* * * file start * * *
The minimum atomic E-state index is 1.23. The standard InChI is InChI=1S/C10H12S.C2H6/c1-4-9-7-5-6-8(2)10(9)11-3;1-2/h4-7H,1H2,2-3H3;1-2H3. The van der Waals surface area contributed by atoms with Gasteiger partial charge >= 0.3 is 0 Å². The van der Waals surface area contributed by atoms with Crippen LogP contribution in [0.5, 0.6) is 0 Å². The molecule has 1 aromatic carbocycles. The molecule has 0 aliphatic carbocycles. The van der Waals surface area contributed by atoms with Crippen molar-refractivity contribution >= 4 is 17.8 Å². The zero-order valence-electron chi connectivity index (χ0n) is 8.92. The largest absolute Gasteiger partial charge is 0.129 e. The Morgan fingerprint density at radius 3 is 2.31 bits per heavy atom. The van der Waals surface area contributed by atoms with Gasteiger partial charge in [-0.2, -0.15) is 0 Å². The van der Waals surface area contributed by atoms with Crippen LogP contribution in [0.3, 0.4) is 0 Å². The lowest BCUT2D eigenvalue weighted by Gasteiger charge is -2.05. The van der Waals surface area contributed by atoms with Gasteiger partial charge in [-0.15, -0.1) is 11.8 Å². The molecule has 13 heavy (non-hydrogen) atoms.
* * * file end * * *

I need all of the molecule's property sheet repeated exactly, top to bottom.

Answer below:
The minimum atomic E-state index is 1.23. The standard InChI is InChI=1S/C10H12S.C2H6/c1-4-9-7-5-6-8(2)10(9)11-3;1-2/h4-7H,1H2,2-3H3;1-2H3. The van der Waals surface area contributed by atoms with Gasteiger partial charge >= 0.3 is 0 Å². The van der Waals surface area contributed by atoms with Crippen LogP contribution in [0.5, 0.6) is 0 Å². The molecule has 1 aromatic carbocycles. The molecule has 0 aliphatic carbocycles. The van der Waals surface area contributed by atoms with Crippen molar-refractivity contribution >= 4 is 17.8 Å². The zero-order valence-electron chi connectivity index (χ0n) is 8.92. The largest absolute Gasteiger partial charge is 0.129 e. The Morgan fingerprint density at radius 3 is 2.31 bits per heavy atom. The van der Waals surface area contributed by atoms with Gasteiger partial charge in [-0.2, -0.15) is 0 Å². The van der Waals surface area contributed by atoms with Crippen LogP contribution in [0.3, 0.4) is 0 Å². The lowest BCUT2D eigenvalue weighted by Gasteiger charge is -2.05. The van der Waals surface area contributed by atoms with Gasteiger partial charge in [-0.15, -0.1) is 11.8 Å². The molecule has 13 heavy (non-hydrogen) atoms.